STANTON, Neb. (Nov. 11, 2014)—Even as the Midwest cold dipped into the teens, the steel at Pump Station 38 was hot to the touch.
Beneath the curved pipes rushed hundreds of thousands of barrels of Canadian crude oil destined for Gulf Coast refineries. Pump Station 38 is one of dozens of pump stations along the Keystone XL pipeline—a 1,200-mile addition to the Keystone system that connects Hardistry, Alberta, to Steele City, Nebraska. Six years of political debate has made the Keystone XL (KXL) project a favorite for national headlines, but the real story lies in the innovative technology that makes the expansion possible.
During a visit to Pump Station 38, Pumps & Systems had a first-hand look at KXL—how pumps, motors and advanced monitoring solutions combine to provide reliable, safe transfer services for the next chapter in U.S. energy.
Mapping the Pipeline
A common misconception is that KXL will be the first oil pipeline on American soil. The pipeline is actually another addition to the Base Keystone system—the fourth phase in a crude oil transfer network that spans much of the Midwest and reaches from Canada to the Gulf of Mexico.
Base Keystone started as 275 miles of pipe and five pumping stations. Now, the system and its expansions rely on more than 200 pumps to handle 47 approved petroleum products.
TransCanada’s Corey Goulet worked on the system’s Gulf Coast expansion before taking over as president of KXL.
“It is the safest pipeline system built in North America,” he said.
Today, more than 56 pump stations—about one station every 50 miles—are needed to transfer crude oil from Alberta to the Gulf Coast, he said. Steele City acts as an intermittent hub, either moving products east or south toward the coast.
With the completion and approval of KXL, Canadian crude will have a direct path through Steele City to the Gulf Coast. This shortcut will increase the speed and availability of petroleum products and reduce the number of pump stations needed to about 35. These new stations will add about 130 pump units to the system, such as the four pumps in parallel series at Pump Station 38.
Virgil Pfenning, area manager of Pump Station 38, said that the products move through the station at more than 1 million gallons per hour, or 660 gallons per second. This is equivalent to “walking pace,” Pfenning said. At this rate, about 550,000 barrels of crude product are handled by the station’s pumps each day.
Pressure control is key. A series of pressure gradients separate product batches from station to station. If the flow rate decreases, the batches mix and contaminate the products. At Pump Station 38, as well as all the stations along the KXL route, pressure is managed solely through variable frequency drives (VFDs).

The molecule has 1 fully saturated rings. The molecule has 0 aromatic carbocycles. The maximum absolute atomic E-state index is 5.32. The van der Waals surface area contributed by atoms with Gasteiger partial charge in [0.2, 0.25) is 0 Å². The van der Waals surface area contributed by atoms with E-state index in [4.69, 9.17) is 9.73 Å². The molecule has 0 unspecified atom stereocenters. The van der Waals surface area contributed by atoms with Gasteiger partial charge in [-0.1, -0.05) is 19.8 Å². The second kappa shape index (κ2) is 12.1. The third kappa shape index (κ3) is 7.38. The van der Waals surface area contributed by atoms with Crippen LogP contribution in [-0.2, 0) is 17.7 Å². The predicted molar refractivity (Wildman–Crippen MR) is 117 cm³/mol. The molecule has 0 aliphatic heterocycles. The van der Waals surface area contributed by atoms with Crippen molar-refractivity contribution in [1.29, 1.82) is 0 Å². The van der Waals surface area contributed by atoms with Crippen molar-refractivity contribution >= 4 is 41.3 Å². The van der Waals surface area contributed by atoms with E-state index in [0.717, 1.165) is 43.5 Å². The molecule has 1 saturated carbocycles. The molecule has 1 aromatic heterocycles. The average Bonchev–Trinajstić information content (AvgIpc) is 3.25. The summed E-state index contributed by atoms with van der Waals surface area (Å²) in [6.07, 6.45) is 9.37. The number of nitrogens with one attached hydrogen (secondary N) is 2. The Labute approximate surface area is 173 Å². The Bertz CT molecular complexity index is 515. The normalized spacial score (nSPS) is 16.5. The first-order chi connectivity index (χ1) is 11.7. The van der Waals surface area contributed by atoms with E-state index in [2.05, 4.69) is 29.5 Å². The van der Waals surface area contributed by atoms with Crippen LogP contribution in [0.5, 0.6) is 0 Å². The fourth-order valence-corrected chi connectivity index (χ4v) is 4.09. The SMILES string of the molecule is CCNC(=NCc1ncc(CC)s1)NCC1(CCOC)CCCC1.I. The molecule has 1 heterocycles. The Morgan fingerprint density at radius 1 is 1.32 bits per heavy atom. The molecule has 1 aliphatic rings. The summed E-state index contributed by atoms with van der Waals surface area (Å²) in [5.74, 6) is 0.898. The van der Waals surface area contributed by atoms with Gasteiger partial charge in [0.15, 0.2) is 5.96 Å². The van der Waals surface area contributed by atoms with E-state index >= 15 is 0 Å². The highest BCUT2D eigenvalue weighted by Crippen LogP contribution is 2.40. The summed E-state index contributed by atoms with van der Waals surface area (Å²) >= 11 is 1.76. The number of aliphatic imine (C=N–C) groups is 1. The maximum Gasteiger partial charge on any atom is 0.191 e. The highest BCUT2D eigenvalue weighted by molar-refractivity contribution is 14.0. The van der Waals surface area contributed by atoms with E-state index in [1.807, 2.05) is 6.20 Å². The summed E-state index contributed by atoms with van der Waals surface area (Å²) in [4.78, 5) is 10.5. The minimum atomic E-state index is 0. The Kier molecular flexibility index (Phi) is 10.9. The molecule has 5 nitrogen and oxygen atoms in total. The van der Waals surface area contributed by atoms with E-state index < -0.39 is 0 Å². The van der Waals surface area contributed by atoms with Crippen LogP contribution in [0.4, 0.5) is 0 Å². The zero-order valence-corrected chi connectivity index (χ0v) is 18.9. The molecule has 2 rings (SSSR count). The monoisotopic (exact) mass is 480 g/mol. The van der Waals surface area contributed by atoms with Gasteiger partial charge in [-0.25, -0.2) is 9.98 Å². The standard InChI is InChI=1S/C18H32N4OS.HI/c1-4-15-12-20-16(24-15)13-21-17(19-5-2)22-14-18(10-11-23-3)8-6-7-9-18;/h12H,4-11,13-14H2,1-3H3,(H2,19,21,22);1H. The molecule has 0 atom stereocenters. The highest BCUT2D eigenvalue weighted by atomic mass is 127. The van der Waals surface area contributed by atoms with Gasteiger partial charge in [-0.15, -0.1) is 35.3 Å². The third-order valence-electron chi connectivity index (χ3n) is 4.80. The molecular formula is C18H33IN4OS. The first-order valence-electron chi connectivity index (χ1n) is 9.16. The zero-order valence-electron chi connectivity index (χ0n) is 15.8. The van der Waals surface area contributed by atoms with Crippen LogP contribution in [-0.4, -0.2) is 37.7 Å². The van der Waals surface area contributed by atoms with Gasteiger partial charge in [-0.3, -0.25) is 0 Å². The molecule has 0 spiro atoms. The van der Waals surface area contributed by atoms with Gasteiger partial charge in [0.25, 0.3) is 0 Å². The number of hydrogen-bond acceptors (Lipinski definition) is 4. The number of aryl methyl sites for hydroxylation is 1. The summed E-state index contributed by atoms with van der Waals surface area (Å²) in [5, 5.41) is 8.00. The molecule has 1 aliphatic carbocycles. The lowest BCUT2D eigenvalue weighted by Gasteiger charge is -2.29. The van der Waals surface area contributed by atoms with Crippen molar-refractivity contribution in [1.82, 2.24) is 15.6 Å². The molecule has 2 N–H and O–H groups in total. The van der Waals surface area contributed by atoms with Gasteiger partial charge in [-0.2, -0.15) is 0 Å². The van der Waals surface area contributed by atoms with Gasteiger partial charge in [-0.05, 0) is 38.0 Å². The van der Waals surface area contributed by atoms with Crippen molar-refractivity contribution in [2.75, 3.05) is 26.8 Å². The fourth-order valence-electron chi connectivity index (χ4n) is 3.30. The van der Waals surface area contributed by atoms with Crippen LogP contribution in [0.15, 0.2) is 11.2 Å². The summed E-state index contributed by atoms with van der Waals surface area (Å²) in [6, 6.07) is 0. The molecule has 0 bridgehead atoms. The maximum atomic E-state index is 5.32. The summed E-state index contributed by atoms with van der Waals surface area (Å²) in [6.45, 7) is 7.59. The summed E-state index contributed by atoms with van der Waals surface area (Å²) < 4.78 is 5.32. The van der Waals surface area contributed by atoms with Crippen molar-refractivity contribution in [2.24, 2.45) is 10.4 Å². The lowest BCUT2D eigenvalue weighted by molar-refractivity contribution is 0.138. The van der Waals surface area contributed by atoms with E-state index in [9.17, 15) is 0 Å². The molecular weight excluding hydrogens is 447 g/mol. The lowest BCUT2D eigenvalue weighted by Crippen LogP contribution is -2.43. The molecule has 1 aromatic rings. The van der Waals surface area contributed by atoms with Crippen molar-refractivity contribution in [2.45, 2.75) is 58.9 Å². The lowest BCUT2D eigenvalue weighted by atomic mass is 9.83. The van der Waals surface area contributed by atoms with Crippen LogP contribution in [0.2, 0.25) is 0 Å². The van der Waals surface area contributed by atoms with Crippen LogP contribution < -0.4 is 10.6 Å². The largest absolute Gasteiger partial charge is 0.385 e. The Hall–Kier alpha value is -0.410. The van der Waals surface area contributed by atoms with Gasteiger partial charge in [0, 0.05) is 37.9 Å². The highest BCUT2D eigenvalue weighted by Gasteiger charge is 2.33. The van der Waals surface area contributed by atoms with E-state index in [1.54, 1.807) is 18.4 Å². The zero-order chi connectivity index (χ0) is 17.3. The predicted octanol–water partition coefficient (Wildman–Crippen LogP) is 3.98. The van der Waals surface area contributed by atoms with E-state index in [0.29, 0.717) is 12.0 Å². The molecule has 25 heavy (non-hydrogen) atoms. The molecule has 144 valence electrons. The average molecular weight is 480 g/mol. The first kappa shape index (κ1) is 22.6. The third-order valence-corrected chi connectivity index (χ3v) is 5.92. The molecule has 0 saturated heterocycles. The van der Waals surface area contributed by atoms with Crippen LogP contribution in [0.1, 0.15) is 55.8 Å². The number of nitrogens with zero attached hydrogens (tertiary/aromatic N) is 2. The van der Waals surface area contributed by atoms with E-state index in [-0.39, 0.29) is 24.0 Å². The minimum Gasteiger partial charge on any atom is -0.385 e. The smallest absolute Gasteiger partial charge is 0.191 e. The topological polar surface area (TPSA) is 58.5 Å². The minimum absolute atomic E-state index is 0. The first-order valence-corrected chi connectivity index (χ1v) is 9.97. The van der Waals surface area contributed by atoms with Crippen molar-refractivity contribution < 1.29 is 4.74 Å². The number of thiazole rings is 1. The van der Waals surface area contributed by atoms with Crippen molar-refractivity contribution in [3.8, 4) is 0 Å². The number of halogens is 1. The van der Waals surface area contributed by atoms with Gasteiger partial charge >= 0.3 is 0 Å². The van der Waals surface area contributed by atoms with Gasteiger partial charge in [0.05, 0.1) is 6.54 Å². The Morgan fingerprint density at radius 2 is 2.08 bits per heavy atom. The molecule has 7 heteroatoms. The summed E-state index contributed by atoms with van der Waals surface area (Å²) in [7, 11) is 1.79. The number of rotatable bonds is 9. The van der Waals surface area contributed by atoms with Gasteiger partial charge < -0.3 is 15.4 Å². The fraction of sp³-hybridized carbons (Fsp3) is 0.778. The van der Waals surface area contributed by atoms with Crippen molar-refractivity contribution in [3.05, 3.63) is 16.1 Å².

In a parallel sequence, such as the one at Pump Station 38, the discharge of one pump is the suction of the next. The VFD only runs one pump in the series, usually the last active pump. During the site visit, three pumps in the series were active. The site’s VFD worked on the third pump at 60 hertz, or 100 percent.
KXL’s VFD control system was designed and supplied by one company—the same company that has been with the project for the last seven years—Siemens.
Flexibility & Monitoring
VFD control is only one aspect of the total monitoring solution responsible for the high level of reliability and safety at KXL. Ted Fowler, Siemens Oil & Gas, described the design of KXL’s automation architecture as modular—the system can handle and adapt to more pumps as the project expands. As delays from Congress and the U.S. Department of State have hampered the pipeline’s completion, this modular design has become like a “silver lining” for the pipeline’s future, Fowler said.
At Pump Station 38, human-machine interfaces (HMIs) display and transmit more than 20,000 data points every five seconds to the oil control center in Calgary, Canada. Valve site data from the mainline valves between pump stations is sent every 30 seconds. Alternating satellites transfer the data, but a landline failsafe activates if communications are lost.
The extensive monitoring solution is driven by a commitment from both Siemens and TransCanada to provide a safe operating environment prepared for anything. If the pipeline leaks and pressure suddenly changes, the reaction is immediate but careful. Neither the supervisory control and data acquisition (SCADA) programs nor the programmable logic controllers (PLCs) will allow the valves to close without a staggered pump shutdown.
“Liquid lines are harder to shut down or bypass than gas lines,” Fowler said.
If the PLCs come offline, all the pumps shut down in a cascading manner to prevent hammer in the pipeline. If SCADA loss occurs, the drives gradually move to a safe operating pressure—a tall order for a system that can reach up to 470,000 horsepower of pumping power.
Ultimately, technology can never fully replace the human element. Pump Station 38 receives a minimum of one site visit per week—sometimes up to three visits. Operators at the oil control center are always on call to receive emergency alerts on the pipeline—including a recent call from a local Nebraska farmer who believed he saw a leaking pipeline. Crews responded quickly and confirmed the call was not a threat.
While the future of KXL is still a question for politicians, the close collaboration between manufacturer and customer that has defined the project sets the model for true technical innovation in the automation and monitoring industries. The partnership between Siemens and TransCanada has combined the leading technologies in pump system configuration, motor and pressure control, and monitoring software. The result is an operating architecture that highlights safety and provides a blueprint for continued domestic and international partnerships during the U.S.’s energy golden age.